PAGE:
Brazil beat Europe to host the 2027 Women's World Cup. CBF/X

Brazil will host the 2027 FIFA Women's World Cup after outbidding a joint European bid from Germany, Belgium and the Netherlands, world football's governing body announced at the 74th FIFA Congress in Bangkok, Thailand.

Although the odds favoured the South American giants after they scored higher in FIFA's technical evaluation report, it was not easy to beat Europe in the bidding process.

Three powerhouses in terms of GDP per capita, well ahead of a financial crisis-hit Brazil, could have tipped the balance in favour of the safer choice of Europe over South America. However, that was not to be, and Brazil will host the FIFA World Cup for the second time in 13 years, following the 2014 edition in which Germany lifted the trophy after defeating Argentina 1-0 at the legendary Maracanã in Rio de Janeiro.

The joint bid by the United States and Mexico was withdrawn at the end of April, and South Africa did the same in November, leaving a showdown between South America and Europe forthe honour of succeeding Australia and New Zealand in 2023.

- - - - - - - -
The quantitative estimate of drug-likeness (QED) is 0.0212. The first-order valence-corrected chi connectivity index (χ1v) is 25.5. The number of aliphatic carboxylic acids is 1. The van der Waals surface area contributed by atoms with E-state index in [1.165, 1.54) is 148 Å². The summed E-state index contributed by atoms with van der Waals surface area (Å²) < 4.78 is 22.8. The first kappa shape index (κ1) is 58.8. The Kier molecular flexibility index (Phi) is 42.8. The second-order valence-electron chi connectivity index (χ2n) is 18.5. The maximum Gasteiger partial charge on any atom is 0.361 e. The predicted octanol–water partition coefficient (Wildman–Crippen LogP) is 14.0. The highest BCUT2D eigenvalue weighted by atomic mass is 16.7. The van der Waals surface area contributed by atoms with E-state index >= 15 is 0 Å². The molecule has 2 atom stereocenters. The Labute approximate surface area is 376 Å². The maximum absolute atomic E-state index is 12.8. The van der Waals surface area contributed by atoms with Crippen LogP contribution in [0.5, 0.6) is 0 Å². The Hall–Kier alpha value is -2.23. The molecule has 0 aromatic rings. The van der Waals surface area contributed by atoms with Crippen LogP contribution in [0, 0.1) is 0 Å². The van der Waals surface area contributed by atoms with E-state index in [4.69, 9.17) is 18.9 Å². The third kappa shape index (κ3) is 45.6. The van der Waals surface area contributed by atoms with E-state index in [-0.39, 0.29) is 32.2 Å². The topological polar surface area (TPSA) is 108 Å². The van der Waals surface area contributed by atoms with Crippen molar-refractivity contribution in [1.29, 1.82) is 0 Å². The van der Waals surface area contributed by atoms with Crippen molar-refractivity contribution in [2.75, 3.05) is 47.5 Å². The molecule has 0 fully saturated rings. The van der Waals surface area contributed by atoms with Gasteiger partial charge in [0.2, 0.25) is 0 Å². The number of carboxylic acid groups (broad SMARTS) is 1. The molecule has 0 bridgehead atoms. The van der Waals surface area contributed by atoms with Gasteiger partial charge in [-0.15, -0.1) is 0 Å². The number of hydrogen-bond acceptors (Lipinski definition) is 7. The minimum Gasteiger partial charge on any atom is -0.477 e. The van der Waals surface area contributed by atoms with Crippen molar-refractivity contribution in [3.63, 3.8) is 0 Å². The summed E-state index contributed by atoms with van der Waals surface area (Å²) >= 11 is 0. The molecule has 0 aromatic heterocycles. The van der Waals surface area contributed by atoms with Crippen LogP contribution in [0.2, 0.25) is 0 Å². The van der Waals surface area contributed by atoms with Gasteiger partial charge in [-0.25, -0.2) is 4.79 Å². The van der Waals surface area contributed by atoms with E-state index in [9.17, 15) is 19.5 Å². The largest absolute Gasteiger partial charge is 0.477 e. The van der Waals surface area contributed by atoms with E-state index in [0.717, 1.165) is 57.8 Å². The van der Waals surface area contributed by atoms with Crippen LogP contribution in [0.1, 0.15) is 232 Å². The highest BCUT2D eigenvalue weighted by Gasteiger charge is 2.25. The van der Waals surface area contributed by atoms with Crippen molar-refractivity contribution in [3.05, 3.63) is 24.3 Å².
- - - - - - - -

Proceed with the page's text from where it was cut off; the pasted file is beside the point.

This is the first time in history that all 211 FIFA member associations have had the opportunity to vote on the host of the Women's World Cup. Previously, the decision was made exclusively by the FIFA Council. Of these, 207 voted electronically.

The delegates at the Congress in Bangkok voted 119 to 78 in favour of Brazil's bid, to the jubilation of the Brazilian delegation.

Germany hosted the Women's World Cup in 2011 and the Women's Euro in 2017, in addition to the Men's World Cup in 2006 and this year's Euro in Germany.

In addition to the appointment of Brazil as the host of the 2027 World Cup, the FIFA Congress in Thailand will also discuss a number of other topics, including the fight against racism (Gianni Infantino himself made a public statement against racism), investments for the development of football totalling 2.25 billion dollars (2023-2026 cycle), the international women's calendar 2026-2029 with the inclusion of the first Women's Club World Cup, among others.

Brazil has thus secured the first Women's World Cup in South American history. To date, there have been 2 in Asia (China), 3 in North America (2 in the United States and 1 in Canada), 3 in Europe (Sweden, Germany and France) and the last one in Oceania (Australia-New Zealand).

The United States have won the most championships with 4 (1991, 1999, 2015 and 2019), followed by Germany with 2 (2003 and 2007), while Norway (1995), Japan (2011) andthe most recent Spain (2023) complete the podium with one title each.